Now it could be said and seen that his sweat and shaking were the result of his zesty self-induced trance for the music, but in reality he had slept very little the night before, was sober, withdrawing, and possessed by an inner awkwardness of spirit, which only enthusiasm could mask. Jerking some, a dash of spit and spasm here and there, he did lose some pain and gained strength, health, the power to move on. His music was healing him, and making those around him pour water bottle water over their heads and shaking their long, wet strands of hair. The beat was there. The beach provided a cure. A bigger group soon encircled the DJ, enjoyed his music as much as the nature surrounding them did. Everyone and everything danced.


Until that fateful message that would break him broke him bad, lighting up his screen.


Normally, he wouldn’t touch his phone during a set, but, because he had been waiting since the day before for her confirmation, he peeked at the preview:


Stacy Giacometti


Sorry, Ilya, I just can’t . . .



The rest lay a swipe away. Ilya, with his thumb to the screen, coughed, chest tighter than a clump of sand. A goofy sample of disco trombones looped, as he continued to star at the preview. Because of the looping, the dancing crowd, even the dog, slowed down, perplexed at their distracted DJ. They were waiting for the next track, which would not load unless pressed, until the looping horns went away, stopped rusting.


Sorry, Ilya, I just can’t believe you had me get equipment from your place. Would I not look in the drawer? And don’t say they are your roommate’s, they have your name on them. Clearly you have made your choice. Don’t expect me to come play with you I can’t even picture us right now without hurting . . . [read more.]



Ilya clicked “read more,” and more there was. She talked about having found Ilya’s renewed prescription pills, which he had promised to quit. She knew getting them renewed was easy. The chance to relapse, and their ongoing fight, was just too high; plus, most shocking of all, she was confessing over messenger that after seeing his apartment that morning she realized, you know, forget the beach, deciding instead to go sign that major record label offer which she previously had been denying. Her now new agent was more than willing to meet at a café with a printed contract.


During this bombardment of texts, all Ilya could wonder was why it hadn’t occurred to him to throw away his medication, or else hide it better, before his girlfriend went to his place to pick up her guitar. With a little more context, he would have realized she was finally breaking free, living her dream, while he was cast into a nightmare.


His heart rate spiked. As he reread her message a third time—by now losing all the energy from the crowd—there appeared those jumping ellipses that indicated she was typing again. The typing indicator appeared and reappeared, indicating thought, pauses, deletes. Overhead the sky turned dark. A nearby biker wondered if it was going to rain, chugging from a water bottle and chugging it at a recycling bin, but failing to land it. The biker rode on.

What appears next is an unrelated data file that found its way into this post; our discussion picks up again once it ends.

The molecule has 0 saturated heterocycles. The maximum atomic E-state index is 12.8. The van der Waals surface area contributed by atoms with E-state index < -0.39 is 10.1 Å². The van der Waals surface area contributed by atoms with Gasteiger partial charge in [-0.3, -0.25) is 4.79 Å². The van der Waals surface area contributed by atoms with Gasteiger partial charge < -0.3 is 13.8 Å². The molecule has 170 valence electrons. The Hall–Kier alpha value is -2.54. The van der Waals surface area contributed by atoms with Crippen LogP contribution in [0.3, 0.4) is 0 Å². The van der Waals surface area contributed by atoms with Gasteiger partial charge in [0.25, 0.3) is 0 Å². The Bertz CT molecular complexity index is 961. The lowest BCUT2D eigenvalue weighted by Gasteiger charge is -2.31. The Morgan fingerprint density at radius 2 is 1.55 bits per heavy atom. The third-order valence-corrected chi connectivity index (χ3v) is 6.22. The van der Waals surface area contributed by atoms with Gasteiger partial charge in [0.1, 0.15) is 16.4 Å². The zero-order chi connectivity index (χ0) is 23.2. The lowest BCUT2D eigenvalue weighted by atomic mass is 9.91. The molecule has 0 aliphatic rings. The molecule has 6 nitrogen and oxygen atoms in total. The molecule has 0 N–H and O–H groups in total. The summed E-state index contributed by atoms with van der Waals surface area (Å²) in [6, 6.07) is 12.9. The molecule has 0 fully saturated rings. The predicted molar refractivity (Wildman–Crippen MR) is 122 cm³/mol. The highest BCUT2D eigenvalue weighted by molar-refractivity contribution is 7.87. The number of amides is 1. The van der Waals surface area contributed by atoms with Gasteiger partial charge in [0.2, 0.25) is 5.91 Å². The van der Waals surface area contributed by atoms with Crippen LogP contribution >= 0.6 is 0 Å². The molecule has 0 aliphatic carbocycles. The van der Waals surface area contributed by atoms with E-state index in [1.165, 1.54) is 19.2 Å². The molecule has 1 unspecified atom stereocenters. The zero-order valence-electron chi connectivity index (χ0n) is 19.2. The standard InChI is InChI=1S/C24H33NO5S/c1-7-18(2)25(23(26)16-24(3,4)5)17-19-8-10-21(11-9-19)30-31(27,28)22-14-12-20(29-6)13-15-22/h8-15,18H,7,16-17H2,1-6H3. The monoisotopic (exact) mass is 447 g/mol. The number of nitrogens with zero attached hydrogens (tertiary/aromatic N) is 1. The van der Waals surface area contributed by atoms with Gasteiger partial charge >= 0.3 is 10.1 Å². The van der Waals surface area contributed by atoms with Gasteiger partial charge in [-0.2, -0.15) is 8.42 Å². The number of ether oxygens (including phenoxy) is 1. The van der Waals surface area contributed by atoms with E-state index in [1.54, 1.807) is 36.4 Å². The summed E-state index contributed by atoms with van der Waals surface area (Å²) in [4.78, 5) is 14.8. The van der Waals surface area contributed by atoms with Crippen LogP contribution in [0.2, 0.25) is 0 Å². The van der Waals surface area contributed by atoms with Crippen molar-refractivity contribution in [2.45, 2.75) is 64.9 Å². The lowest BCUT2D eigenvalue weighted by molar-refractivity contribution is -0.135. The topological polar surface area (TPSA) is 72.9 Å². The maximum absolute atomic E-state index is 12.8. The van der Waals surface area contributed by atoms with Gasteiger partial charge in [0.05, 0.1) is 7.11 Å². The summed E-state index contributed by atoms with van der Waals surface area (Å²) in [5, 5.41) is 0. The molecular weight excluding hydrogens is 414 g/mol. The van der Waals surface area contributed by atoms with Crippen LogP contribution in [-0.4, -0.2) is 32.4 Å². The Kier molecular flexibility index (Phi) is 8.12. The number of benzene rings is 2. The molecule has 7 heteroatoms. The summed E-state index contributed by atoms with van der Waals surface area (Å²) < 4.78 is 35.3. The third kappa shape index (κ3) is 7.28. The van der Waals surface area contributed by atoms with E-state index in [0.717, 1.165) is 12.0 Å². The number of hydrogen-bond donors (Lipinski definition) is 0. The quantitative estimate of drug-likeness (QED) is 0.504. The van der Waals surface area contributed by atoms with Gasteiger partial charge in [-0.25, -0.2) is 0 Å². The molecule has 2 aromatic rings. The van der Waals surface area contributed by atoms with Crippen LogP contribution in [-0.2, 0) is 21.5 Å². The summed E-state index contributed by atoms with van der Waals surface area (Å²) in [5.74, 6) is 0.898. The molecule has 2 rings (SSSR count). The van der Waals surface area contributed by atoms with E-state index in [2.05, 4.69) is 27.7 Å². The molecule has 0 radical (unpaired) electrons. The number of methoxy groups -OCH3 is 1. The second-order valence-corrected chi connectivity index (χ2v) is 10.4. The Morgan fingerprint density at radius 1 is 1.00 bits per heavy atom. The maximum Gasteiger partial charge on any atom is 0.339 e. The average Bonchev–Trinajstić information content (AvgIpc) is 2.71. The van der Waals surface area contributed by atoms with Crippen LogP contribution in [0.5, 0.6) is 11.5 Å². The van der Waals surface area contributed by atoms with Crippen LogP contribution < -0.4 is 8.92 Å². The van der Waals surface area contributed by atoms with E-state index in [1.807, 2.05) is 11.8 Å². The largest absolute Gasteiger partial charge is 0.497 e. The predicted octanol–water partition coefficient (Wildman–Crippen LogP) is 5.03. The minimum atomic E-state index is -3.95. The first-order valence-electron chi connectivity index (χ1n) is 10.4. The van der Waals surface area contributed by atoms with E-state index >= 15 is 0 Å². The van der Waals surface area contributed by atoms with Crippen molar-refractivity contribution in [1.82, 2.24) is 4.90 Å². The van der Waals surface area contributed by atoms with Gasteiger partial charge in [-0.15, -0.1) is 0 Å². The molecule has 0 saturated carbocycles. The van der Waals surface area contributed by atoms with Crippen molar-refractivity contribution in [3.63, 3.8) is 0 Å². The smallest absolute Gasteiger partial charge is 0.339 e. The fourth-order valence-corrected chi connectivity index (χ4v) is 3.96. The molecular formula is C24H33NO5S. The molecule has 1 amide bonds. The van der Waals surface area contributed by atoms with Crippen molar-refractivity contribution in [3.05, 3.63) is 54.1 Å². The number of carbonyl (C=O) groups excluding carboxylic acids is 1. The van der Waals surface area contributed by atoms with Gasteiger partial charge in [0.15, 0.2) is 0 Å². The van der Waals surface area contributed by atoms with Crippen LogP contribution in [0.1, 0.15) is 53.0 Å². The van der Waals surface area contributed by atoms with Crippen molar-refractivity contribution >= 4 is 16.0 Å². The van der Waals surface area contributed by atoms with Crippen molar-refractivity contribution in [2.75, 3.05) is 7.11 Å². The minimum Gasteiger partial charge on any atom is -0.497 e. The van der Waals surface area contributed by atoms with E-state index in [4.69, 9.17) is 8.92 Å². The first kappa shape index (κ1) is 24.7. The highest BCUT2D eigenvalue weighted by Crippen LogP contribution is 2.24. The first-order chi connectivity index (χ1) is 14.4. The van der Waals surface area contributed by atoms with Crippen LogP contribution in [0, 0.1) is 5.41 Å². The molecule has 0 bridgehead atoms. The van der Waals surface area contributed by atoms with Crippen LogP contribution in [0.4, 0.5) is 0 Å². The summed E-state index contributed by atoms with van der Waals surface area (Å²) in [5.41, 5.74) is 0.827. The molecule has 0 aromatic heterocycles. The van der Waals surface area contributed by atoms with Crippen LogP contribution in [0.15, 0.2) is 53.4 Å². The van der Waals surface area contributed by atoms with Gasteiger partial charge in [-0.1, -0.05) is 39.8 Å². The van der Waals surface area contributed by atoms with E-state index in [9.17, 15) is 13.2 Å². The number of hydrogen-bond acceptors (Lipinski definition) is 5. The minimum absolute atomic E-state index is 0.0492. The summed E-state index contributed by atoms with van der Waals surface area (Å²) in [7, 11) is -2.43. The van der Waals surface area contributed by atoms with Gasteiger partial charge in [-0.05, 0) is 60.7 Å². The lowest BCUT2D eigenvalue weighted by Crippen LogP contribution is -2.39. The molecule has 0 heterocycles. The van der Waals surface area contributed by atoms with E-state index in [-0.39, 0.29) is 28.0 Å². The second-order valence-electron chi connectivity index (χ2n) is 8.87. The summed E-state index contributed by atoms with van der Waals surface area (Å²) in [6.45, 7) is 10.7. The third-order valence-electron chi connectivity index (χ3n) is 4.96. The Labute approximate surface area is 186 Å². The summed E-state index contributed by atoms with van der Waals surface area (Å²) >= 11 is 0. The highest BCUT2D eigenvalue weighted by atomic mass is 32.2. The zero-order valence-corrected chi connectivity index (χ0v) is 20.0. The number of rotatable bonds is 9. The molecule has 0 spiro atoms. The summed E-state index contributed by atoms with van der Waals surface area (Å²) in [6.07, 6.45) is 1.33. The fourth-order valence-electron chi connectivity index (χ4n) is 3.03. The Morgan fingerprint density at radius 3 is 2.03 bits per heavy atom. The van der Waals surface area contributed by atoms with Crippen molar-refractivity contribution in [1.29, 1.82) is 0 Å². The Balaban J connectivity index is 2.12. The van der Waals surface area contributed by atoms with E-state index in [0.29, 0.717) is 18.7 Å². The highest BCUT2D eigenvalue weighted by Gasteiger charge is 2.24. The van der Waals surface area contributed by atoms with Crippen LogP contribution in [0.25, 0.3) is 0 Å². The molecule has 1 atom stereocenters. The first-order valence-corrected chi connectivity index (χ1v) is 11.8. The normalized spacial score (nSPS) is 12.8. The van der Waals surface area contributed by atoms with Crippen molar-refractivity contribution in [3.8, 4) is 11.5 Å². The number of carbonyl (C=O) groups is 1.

The new message entered.


A helicopter roared above.


Miles away, the boat on the line of the horizon remained as distant as it did a memory.


All focus fit in the palm of Ilya’s hand, as he saw the new message the length of a novel, weighing him down line by line, describing without any restraint the extent to which he had ruined Stacy’s life, without his trust, and how terribly wrong it might be to reopen wounds by getting back together again, a fourth time.


Ilya locked his phone screen and looked up at the light of the sun. The rays, which he couldn’t look at directly, seemed raised like arms suggesting they also didn’t have a clue of what to say.


The DJ should have replied with an honest apology, could have at least pretended to be hurt, but it would have meant nothing to Stacy. Because just then, she wrote: It’s too late, never mind. It’s too late.


For a moment, an image of her came to mind, of peach fuzz and running makeup, not of how she was now, but two years before, when they first got back together from their first breakup, back in college. Now, that image didn’t produce the same feelings, only a bitterness, of repeated mistakes. She wasn’t beautiful anymore to him, no, only hot. Worse, as this image burned like film in a projector’s light, another soon replaced it. Then after that image, another, then another. One of her at an ice cream shop, spilling milkshake all over herself, after a show. One of her licking her way up each note of her guitar fretboard, until her mouth reached the turning knobs, which she gently took into her mouth, and tuned with her front teeth. Another, his favorite of Stacy Giacometti, on his couch covered in crumpled music sheets and crushed soda cans, wearing nothing but jean-overall, the left button missing, a number two pencil in her mouth, and hair knotted after sex, as she composed what would become her first hit blues single to play on the air. A single that he had recorded, actually, which became the b-side of a limited edition release by an indie press, which attracted major label attention. She had enough music, and talent, and now this breakup and drama, to rerecord her songs and even write some new material for a full on, glossy, cellophane, marketed 45-minutes of real human pain and longing, in three chords, for mass-consumption.